If your first thought was “failure”, you’re in good company. In our culture, the words “succeed” and “fail” are often posed as opposites.
Of course, this is rather simplistic. Cognitively, we know there are many shades of gray between success and failure. Yet, it’s not uncommon to jump to the conclusion we’ve failed at something if it doesn’t go as planned.
Didn’t get the promotion? Fail. Manuscript rejected? Fail. Invention doesn’t work? Fail. Lost the game? Fail.
Depending on your locus of control (LOC), you either tend to blame yourself when these things happen (Internal LOC) or you blame someone or something else (External LOC).
For those who embrace an Internal LOC, we can be pretty hard on ourselves when things don’t turn out as anticipated. We could have tried harder. We should’ve prepared longer. We could’ve done more, and on and on.
Beating ourselves up is not only unproductive, it’s also silly. Silly, because failure is NOT actually the opposite of success, but rather a necessary stepping stone to ATTAIN success. In fact, it’s nearly impossible to have great success without the prerequisite of failure. The “failure” is how we learn. It’s our guidepost to course corrections and the motivation to improve.
Most of us would be hard pressed to come up with examples of great successes that were not accompanied by several failure “stepping stones” along the way.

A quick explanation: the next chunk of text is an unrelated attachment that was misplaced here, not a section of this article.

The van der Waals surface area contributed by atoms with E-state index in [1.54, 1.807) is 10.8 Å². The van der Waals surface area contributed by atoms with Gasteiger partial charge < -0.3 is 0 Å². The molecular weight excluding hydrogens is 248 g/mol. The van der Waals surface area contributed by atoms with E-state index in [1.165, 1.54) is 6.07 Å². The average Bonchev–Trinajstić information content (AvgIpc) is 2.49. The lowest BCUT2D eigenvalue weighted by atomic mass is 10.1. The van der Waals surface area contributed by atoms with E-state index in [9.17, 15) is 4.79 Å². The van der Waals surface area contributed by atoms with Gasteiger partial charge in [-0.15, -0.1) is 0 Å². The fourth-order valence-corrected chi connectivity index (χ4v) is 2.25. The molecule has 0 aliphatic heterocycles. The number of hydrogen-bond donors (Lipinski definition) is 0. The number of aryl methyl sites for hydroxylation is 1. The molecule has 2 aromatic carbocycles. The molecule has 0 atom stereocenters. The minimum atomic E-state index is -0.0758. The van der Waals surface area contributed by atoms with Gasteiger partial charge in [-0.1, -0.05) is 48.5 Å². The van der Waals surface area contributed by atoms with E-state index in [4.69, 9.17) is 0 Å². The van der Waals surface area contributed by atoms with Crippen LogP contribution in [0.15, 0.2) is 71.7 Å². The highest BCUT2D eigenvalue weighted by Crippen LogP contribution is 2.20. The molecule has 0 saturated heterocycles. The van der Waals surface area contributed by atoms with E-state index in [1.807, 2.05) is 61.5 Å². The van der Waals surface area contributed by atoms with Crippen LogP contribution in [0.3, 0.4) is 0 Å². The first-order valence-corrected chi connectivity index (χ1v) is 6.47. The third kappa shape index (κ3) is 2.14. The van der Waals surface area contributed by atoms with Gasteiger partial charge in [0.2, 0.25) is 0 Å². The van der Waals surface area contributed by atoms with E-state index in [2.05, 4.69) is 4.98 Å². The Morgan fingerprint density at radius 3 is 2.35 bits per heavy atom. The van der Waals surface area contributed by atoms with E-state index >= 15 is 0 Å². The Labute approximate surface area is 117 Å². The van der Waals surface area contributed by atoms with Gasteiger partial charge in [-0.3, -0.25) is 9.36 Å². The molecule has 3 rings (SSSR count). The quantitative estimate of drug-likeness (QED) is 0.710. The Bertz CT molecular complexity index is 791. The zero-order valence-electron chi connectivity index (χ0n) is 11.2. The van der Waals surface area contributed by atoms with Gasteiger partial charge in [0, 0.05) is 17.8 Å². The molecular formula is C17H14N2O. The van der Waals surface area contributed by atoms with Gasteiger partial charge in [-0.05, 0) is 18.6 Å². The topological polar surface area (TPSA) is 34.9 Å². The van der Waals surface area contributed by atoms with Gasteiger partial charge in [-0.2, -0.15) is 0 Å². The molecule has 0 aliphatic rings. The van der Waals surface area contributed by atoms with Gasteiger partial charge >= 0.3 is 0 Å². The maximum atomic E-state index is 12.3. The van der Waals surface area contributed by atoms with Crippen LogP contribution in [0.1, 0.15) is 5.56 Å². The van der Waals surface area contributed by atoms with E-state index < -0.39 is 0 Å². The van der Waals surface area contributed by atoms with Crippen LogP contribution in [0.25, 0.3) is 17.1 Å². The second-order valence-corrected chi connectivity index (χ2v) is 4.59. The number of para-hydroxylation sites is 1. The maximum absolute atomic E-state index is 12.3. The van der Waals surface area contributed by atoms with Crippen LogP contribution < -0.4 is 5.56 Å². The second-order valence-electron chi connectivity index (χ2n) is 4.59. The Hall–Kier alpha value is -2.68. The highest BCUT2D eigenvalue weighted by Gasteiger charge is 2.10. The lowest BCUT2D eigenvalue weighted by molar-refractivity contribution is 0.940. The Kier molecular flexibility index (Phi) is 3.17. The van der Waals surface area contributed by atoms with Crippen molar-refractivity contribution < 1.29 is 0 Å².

But in case you need more inspiration, here you go:
Walt Disney was fired by a newspaper editor because, “he lacked imagination and had no good ideas.”
Albert Einstein did not speak until he was 4 and did not read until he was 7, causing his teachers and parents to think he was mentally handicapped.
Oprah Winfrey was fired from her job as a television reporter because she was deemed “unfit for TV.”
Dr. Suess’ first book (“To Think That I Saw It on Mulberry Street”) was rejected by 27 different publishers.
Stephen King’s first book, the thriller “Carrie”, received 30 rejections, causing him to throw it in the trash. His wife fished it out and encouraged him to resubmit it.
Henry Ford’s early businesses failed and left him broke five times before he founded the Ford Motor Company.
Michael Jordan went home and cried after being cut from his high school basketball team.
And since that time, the basketball superstar has stated, “I have missed more than 9,000 shots in my career. I’ve lost almost 300 games. On 26 occasions I ‘ve been entrusted to take the game winning shot, and I missed. I have failed over and over and over again in my life. And that is why I succeed.”
So maybe the opposite of success is not failure, but rather giving up. The key to achieving great things is not to AVOID failures, but to learn from them and then to keep going.
In the words of Sir Winston Churchill (who failed the 6th grade and was defeated in every public office role he ran for until he became the British Prime Minister at age 62), “Success is going from failure to failure without loss of enthusiasm.”
So, get out there and fail. With each misstep, you may be one step closer to success!